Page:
The Three and a Half Hour Rule

After a few months of tracking my own work habits and having conversations with other freelancers and business owners, I’ve formed a strong belief about the working habits of knowledge workers and creatives.

In any 24 hour period, you only have 3.5 hours of really productive work in you.

Of course this doesn’t mean you can only work 3.5 hours per day; but anything outside of this 3-4 hour window is non-optimal. I define “non-optimal” as work performed at a lower level of utilisation. For example, 1 hour of work at 100% utilisation will take 2 hours at a level of 50%.

Operating in “Zones”

I would say on the average day I get around 3 hours of AWESOME work. I call this the green zone.

When I’m working in the green zone, I’m efficient (~100% utilisation), have loads of motivation and am generally satisfied with life and work. It also means I have plenty of time to exercise, do yoga, plan and apply strategic vision to how I spend my time. Life is “easy.”

But often, I need to work more than this.

I can get another 1-2 hours at around 75% utilisation. I’m still pretty productive, but noticeably less efficient and creative than I was during the first hours of work. I call this the orange zone.

In the orange zone, I’m not completely useless, but the work I produce is not particularly good. My ability to solve problems creatively diminishes, and I can only really work on problems that I’ve solved before.

Redlining

lately I’ve been overbooking myself, so I’ve had to move into the 7, 8, and 8+ hours per day range. I call this the red zone. In the red zone, I’m a zombie. I often make stupid mistakes and can’t think creatively. Strategic thought ceases: I can only work on things that are right in-front of me and clearly defined. Utilisation drops below 50%, so everything I do takes longer and is of a lower quality than my normal work.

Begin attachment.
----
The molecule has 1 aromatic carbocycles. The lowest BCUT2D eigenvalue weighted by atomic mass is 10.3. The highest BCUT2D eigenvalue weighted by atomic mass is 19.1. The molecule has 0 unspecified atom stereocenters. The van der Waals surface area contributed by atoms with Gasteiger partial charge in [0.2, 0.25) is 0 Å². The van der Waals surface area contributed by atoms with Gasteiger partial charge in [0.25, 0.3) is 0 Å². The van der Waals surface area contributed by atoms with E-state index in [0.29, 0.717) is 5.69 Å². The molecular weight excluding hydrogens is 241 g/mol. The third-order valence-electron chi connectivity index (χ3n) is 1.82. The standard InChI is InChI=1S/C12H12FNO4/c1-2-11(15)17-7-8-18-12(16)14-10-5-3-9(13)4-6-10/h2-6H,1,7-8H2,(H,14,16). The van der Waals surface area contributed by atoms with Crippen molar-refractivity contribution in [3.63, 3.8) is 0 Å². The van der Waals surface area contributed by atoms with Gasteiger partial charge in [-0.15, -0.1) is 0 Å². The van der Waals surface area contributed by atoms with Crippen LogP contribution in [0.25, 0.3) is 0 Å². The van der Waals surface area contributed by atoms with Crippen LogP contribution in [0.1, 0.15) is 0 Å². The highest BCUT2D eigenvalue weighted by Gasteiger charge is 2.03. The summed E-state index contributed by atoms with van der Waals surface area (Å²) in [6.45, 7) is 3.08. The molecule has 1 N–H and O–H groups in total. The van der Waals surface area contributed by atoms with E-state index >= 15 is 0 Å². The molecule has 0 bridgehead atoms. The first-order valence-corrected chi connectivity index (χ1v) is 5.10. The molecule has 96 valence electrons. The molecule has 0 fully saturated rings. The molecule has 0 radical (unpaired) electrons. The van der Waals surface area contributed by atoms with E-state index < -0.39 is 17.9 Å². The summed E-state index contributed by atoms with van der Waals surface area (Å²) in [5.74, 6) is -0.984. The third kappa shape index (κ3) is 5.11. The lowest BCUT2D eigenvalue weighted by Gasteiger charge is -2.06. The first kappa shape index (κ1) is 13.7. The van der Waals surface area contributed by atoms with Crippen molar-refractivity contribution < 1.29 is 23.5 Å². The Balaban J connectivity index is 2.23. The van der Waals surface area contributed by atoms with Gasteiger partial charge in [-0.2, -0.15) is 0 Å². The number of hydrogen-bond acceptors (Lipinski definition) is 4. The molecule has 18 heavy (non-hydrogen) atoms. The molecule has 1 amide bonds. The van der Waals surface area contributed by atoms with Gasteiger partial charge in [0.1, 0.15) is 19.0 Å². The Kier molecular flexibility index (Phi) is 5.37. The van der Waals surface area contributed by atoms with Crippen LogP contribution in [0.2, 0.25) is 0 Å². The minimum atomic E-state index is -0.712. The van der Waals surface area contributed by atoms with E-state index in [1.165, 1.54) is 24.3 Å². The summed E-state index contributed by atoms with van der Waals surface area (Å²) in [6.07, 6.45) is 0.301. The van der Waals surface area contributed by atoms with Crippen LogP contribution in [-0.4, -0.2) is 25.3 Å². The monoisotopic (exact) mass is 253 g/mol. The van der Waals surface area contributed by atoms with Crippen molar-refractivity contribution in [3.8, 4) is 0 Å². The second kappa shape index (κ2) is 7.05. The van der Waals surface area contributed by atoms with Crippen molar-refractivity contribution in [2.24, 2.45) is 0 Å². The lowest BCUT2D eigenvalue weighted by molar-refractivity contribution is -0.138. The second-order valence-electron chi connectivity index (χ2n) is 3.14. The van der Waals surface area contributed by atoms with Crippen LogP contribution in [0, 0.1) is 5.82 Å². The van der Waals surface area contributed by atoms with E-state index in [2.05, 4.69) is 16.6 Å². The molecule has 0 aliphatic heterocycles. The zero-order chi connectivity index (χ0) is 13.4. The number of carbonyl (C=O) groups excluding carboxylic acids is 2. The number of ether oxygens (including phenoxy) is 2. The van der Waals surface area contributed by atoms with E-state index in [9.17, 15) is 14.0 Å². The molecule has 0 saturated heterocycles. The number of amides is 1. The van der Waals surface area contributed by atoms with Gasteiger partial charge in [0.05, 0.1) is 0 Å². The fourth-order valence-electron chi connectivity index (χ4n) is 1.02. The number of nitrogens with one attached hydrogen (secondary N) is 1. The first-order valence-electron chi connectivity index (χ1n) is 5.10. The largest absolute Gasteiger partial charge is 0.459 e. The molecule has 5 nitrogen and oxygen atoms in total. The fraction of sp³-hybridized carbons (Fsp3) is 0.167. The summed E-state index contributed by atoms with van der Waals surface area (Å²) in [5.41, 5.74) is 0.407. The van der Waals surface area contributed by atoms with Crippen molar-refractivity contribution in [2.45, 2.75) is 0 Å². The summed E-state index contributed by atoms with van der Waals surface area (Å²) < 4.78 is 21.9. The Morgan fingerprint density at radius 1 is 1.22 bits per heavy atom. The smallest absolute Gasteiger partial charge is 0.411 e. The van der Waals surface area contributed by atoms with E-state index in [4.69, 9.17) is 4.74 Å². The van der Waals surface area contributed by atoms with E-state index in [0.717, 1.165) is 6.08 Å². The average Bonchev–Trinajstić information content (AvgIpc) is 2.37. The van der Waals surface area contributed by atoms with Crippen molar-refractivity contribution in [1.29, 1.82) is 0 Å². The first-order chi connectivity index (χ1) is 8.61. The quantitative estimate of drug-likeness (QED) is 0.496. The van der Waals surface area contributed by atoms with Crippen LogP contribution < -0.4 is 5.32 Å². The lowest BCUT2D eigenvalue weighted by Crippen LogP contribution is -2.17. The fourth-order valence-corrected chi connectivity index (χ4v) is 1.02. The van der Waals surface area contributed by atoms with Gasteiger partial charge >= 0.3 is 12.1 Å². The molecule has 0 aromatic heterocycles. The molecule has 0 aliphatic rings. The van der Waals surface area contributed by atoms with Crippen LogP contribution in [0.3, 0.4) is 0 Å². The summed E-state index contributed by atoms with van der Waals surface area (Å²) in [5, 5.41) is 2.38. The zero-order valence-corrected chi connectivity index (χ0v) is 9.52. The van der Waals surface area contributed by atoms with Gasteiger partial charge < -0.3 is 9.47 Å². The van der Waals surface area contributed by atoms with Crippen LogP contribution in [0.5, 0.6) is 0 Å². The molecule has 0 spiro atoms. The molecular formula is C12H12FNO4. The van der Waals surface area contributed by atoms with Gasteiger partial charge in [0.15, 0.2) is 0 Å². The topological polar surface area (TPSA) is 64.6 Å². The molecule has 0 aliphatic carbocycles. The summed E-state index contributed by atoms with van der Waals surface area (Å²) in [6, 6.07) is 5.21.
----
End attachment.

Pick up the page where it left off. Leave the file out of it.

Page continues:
This is bad enough, but working in the red zone for longer than a couple of days also causes  problems with other areas of your life. Redlining is dangerous, because it often forms a feedback loop. you work a lot, so your life quality drops, which causes your motivation and efficiency to take a dive. Because you’re getting less work done, you need to work more to pick up the slack, which reduces your efficiency and life satisfaction further.

Implications

My observation is that it’s much better for me AND my clients when I work less. That’s right. Work less.

Around 4 hours seems to be the sweet-spot: I get a load of work done, solve problems creatively and have plenty of time to have a great life-style and take care of myself. When this creeps up, I start skipping important things like exercise, relaxation time and personal and professional development.

Staying in the green zone also means I have the creativity and mental “breathing room” to think strategically about how I should be spending my time, which prevents me from wasting time working on the wrong things.

I haven’t measured this, but I’d say 1 hour of my time in the green zone is worth at least 3 (maybe more) in the red zone.

The moral of the story? Work less, get more done.

  • http://www.adventurous-soul.com/ Shayna

    This is so true! I call them “the golden hours” (for me they also tend to be in the morning, when my energy is naturally high) and I’ve got to use them to do the hardcore creative work (I’m a teacher / course creator). If I waste those hours with mindless tasks like design tweaks, audio editing or responding to e-mails, it’s very hard to get myself into gear later in the day.

    Also, fully utilizing my golden hours also enables me to log off with the satisfaction of “my work is done for the day” (even though there’s always more to do, it doesn’t feel like it’s hanging over my head).

    • http://www.coreymcmahon.com/ Corey McMahon

      Agree 100% Shayna!

      I’m the same, I always do my best (creative) work in the morning. It’s also hard to beat that feeling when it’s time to eat lunch and you’ve already got 3-4 hours of QUALITY work under your belt.

  • Derek W

    I can relate to this. 3-4 hours of good work until I start to burn out for the day. Probably sounds little compared to the average 40 hour workweek, but that schedule was originally created for repetitive jobs following simple instructions. If you’re a secretary, telemarketer or factory worker, then it’s probably sustainable. But if your work requires doing new things every day and creating the instructions, then it’s different.